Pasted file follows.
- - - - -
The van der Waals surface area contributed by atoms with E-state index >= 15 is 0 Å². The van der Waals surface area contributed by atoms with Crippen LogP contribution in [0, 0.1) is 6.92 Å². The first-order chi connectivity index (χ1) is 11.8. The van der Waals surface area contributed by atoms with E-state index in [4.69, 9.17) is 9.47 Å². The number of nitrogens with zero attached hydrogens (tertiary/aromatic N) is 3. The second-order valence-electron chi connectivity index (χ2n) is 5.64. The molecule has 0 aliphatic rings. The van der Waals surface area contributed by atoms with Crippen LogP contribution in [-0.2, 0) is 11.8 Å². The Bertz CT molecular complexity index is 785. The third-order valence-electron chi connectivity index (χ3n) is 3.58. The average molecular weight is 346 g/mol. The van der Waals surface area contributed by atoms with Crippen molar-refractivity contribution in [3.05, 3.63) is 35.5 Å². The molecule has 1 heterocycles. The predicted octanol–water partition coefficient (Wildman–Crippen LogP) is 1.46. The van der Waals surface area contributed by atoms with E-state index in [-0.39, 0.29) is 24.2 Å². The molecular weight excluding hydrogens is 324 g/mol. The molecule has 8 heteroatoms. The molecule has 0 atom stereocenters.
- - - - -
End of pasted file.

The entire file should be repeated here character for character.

The van der Waals surface area contributed by atoms with E-state index >= 15 is 0 Å². The van der Waals surface area contributed by atoms with Crippen LogP contribution in [0, 0.1) is 6.92 Å². The first-order chi connectivity index (χ1) is 11.8. The van der Waals surface area contributed by atoms with E-state index in [4.69, 9.17) is 9.47 Å². The number of nitrogens with zero attached hydrogens (tertiary/aromatic N) is 3. The second-order valence-electron chi connectivity index (χ2n) is 5.64. The molecule has 0 aliphatic rings. The van der Waals surface area contributed by atoms with Crippen LogP contribution in [-0.2, 0) is 11.8 Å². The Bertz CT molecular complexity index is 785. The third-order valence-electron chi connectivity index (χ3n) is 3.58. The average molecular weight is 346 g/mol. The van der Waals surface area contributed by atoms with Crippen molar-refractivity contribution in [3.05, 3.63) is 35.5 Å². The molecule has 1 heterocycles. The predicted octanol–water partition coefficient (Wildman–Crippen LogP) is 1.46. The van der Waals surface area contributed by atoms with E-state index in [-0.39, 0.29) is 24.2 Å². The molecular weight excluding hydrogens is 324 g/mol. The molecule has 8 heteroatoms. The molecule has 0 atom stereocenters.